Jordan Kerner

Altruism, humanity provide the connective tissue in this Billion Dollar Producer's canon

When Jordan Kerner, the prolific producer of tender family fare such as the “Smurfs” franchise, “George of the Jungle” and “Fried Green Tomatoes,” is asked to describe the root of his particular penchant for stirring stories that tug at audiences’ hearts — or make the little ones giggle — he brings up a pivotal moment in his childhood.

It was May 7, 1959. In the Los Angeles Memorial Coliseum, the recently transplanted Dodgers and the New York Yankees were playing an exhibition game to raise money for the medical expenses of legendary catcher Roy Campanella, one of the first players to break Major League Baseball’s color barrier, who had been left paralyzed by a car accident. More than 93,000 people were in the stands, among them 9-year-old Jordan, dozens of World War II veterans in wheelchairs and a vivid cross-section of the country’s racial and ethnic mix, all united in their love for a wounded hero.

“All the images were there — about race, about parenting, about disabilities, about sports,” the filmmaker reminisces. “I was just floored. My little eyes saw all these things, and it all began for me at that point.”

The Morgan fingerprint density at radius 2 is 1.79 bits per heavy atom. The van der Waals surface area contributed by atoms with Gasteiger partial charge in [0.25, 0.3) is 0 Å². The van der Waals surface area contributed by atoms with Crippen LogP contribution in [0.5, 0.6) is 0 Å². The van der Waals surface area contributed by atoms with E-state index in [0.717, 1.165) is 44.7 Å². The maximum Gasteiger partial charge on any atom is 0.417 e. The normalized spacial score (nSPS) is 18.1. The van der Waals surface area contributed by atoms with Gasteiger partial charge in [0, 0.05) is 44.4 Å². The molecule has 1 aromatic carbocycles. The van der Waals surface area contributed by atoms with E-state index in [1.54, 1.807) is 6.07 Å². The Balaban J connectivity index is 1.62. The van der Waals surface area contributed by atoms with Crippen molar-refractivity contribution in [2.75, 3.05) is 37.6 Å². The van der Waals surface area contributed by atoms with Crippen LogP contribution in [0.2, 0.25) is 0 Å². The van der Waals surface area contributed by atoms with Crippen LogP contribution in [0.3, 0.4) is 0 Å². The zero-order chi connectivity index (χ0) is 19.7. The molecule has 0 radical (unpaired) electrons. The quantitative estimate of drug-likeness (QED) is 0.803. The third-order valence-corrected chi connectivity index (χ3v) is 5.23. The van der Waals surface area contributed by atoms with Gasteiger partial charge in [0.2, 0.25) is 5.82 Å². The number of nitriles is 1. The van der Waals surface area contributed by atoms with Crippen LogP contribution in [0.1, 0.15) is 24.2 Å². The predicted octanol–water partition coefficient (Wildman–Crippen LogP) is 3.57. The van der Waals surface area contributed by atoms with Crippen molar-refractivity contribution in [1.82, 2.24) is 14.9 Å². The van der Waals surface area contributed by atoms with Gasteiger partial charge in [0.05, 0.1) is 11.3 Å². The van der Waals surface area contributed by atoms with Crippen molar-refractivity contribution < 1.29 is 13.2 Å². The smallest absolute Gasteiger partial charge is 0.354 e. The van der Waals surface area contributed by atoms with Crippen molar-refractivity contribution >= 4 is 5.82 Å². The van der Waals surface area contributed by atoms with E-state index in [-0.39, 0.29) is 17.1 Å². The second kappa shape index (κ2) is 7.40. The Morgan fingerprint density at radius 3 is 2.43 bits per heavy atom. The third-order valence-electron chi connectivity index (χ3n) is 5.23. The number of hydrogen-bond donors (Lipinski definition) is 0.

What developed from that moment in Kerner was a desire, he says, to tell stories “that make you laugh and cry, that give you a gamut of emotions, stories that will reflect your own feelings about yourself and your family.”

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Thus were born such films as “The Mighty Ducks,” “Charlotte’s Web,” “Up Close and Personal,” “Miami Rhapsody,” “Inspector Gadget” and its sequel. Even some of the movies for which he became known early in his career — such decidedly grown-up entertainment as “Less Than Zero” and “When a Man Loves a Woman,” two films about addiction — have personal relationships at their core, he insists. “There were always family themes, even though they dealt directly with important issues,” Kerner says. “For me, it’s really about making people feel more human.”